For broadcasters and production companies, a local archive with direct access to big files has become the preferred solution.
With the advent of higher resolution video (HD, 4K and 8K), immersive audio (stereo, Dolby Atmos and Fraunhofer Institute’s MPEG-H), 3D, virtual reality and metadata, media files are increasing in size, putting an unending stress of storage requirements for broadcasters and production companies.
The challenge is to organize these files in such a way that they are instantly located and retrieved by individuals or shared workgroups when they are needed. Once successfully set up, this can facilitate the seamless repurposing and monetization of existing libraries to generate revenue.
The solution is to store all of these assets in a centralized repository or archive that is easily accessible by those that require them. Currently, there are three main options for long-term archive storage: spinning disks, Linear TapeOpen (LTO) cartridges and remote storage (the cloud). Compared to near-line, always available storage, long-term or “archive” storage is much cheaper to deploy and maintain, and users choose it because they do not need the same performance as a production SAN.
For most, a local (on-premise) archive with direct access to big files has become the preferred solution. However, questions remain about how disk- and tape-based storage compare for long-term local archive? Each has it own strengths and weaknesses. Disk storage, for example, provides fast access to the media, but comes with high energy and price per TB of capacity costs. On the other hand, LTO tape can be purchased at a very low price point, but needs a lot of manual handling to exchange and store tapes.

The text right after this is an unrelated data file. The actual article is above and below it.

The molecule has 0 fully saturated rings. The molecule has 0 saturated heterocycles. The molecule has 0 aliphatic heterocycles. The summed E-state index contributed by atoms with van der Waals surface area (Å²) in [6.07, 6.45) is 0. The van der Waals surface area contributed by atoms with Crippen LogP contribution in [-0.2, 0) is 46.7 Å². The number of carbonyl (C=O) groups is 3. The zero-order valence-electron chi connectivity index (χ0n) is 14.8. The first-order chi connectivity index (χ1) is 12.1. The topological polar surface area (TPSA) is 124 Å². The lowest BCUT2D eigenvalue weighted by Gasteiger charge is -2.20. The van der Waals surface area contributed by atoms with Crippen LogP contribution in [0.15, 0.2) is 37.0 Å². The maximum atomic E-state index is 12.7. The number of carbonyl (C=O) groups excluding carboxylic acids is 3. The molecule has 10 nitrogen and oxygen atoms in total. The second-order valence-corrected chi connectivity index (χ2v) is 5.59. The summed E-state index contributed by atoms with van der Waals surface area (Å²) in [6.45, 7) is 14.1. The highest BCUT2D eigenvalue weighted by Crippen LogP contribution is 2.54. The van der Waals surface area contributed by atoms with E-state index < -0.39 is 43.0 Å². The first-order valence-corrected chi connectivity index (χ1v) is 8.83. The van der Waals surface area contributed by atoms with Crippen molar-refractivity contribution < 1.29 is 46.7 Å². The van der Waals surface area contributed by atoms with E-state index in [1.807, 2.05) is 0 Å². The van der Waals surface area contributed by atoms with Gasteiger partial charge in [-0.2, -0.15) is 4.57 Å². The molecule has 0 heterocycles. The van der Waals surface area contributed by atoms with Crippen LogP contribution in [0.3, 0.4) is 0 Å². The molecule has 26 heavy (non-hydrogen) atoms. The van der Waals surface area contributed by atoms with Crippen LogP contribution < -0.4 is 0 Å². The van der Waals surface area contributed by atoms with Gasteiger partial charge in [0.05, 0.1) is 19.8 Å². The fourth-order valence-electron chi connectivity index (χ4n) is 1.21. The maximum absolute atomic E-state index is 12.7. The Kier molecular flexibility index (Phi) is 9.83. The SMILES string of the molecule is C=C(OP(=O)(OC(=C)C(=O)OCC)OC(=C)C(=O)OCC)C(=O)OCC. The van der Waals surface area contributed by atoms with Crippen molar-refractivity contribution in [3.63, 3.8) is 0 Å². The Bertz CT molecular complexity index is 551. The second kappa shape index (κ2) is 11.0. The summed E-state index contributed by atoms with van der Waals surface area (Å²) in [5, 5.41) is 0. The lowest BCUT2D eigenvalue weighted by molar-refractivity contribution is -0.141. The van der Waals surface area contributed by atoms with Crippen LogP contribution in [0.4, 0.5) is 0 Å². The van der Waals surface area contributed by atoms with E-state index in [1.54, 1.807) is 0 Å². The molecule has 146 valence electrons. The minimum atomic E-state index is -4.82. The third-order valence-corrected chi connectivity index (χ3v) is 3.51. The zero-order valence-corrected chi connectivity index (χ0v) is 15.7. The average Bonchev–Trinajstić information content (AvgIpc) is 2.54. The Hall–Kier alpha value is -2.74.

When you compare specific capacities, the actual costs can be equally beneficial, depending upon the application. A storage management software company in Munich, Germany called Archiware GMBH has developed a chart that looks at the two mediums and provides a quick comparison for professionals as a reference. In the chart, conducted in May of this year by Archiwave as part of its market research. Since cloud storage is a category of its own and has very diverse services, it merits its own comparison. For that, the company offers a free online storage calculator that includes cloud storage services.
Archiware said there are always cheaper and more expensive solutions on the market in any category, but they chose medium-priced products for this comparison chart. All numbers given are rounded for simplicity and since the monetary costs in Euros and U.S. Dollars, are similar, no currency is provided in the table. Click on chart to increase size.
Power consumption is a good example of how small costs add up. Using a computer, one rarely considers how much power it consumes. However, this becomes relevant as soon as RAID systems with many disks come into play. Each disk just has a small wattage figure, but if you multiply it with the number of disks, the number of hours per day and the days in a year, and a considerable amount of money is needed to keep the disks spinning. This can result in four-figure power bills per year. Oftentimes, additional power and devices are also needed for cooling. These were left out of the equation for the sake of simplicity. In comparison, LTO tape´s energy footprint is negligible.
However, the need to increase storage capacity over time is not only likely, it is a given. Most installations underestimate the growth rate of their archive. If you double the capacity with a disk-based archive, you’ll wind up spending double the cost.
On the other hand, LTO tape is the only medium that gets cheaper as the capacity grows. And doing so involves simply adding more cartridges to the same system. Indeed, the ease of increasing the storage capacity is one of the biggest advantages of an LTO tape archive. Compared to spinning disk, a tape-based archive actually pays off over time.